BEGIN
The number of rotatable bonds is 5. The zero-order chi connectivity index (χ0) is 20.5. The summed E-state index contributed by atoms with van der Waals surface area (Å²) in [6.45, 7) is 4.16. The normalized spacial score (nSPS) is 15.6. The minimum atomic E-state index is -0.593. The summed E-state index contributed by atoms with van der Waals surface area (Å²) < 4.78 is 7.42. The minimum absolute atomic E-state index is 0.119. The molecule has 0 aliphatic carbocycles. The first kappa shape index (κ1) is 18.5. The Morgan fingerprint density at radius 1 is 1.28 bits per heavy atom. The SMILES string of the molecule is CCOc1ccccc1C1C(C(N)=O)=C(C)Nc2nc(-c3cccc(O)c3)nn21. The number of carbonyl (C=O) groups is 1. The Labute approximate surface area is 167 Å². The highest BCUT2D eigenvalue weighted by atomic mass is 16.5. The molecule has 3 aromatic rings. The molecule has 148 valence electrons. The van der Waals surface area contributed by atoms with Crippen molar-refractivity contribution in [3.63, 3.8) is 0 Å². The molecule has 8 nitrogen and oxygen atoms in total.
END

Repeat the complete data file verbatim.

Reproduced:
The number of rotatable bonds is 5. The zero-order chi connectivity index (χ0) is 20.5. The summed E-state index contributed by atoms with van der Waals surface area (Å²) in [6.45, 7) is 4.16. The normalized spacial score (nSPS) is 15.6. The minimum atomic E-state index is -0.593. The summed E-state index contributed by atoms with van der Waals surface area (Å²) < 4.78 is 7.42. The minimum absolute atomic E-state index is 0.119. The molecule has 0 aliphatic carbocycles. The first kappa shape index (κ1) is 18.5. The Morgan fingerprint density at radius 1 is 1.28 bits per heavy atom. The SMILES string of the molecule is CCOc1ccccc1C1C(C(N)=O)=C(C)Nc2nc(-c3cccc(O)c3)nn21. The number of carbonyl (C=O) groups is 1. The Labute approximate surface area is 167 Å². The highest BCUT2D eigenvalue weighted by atomic mass is 16.5. The molecule has 3 aromatic rings. The molecule has 148 valence electrons. The van der Waals surface area contributed by atoms with Crippen molar-refractivity contribution in [3.63, 3.8) is 0 Å². The molecule has 8 nitrogen and oxygen atoms in total.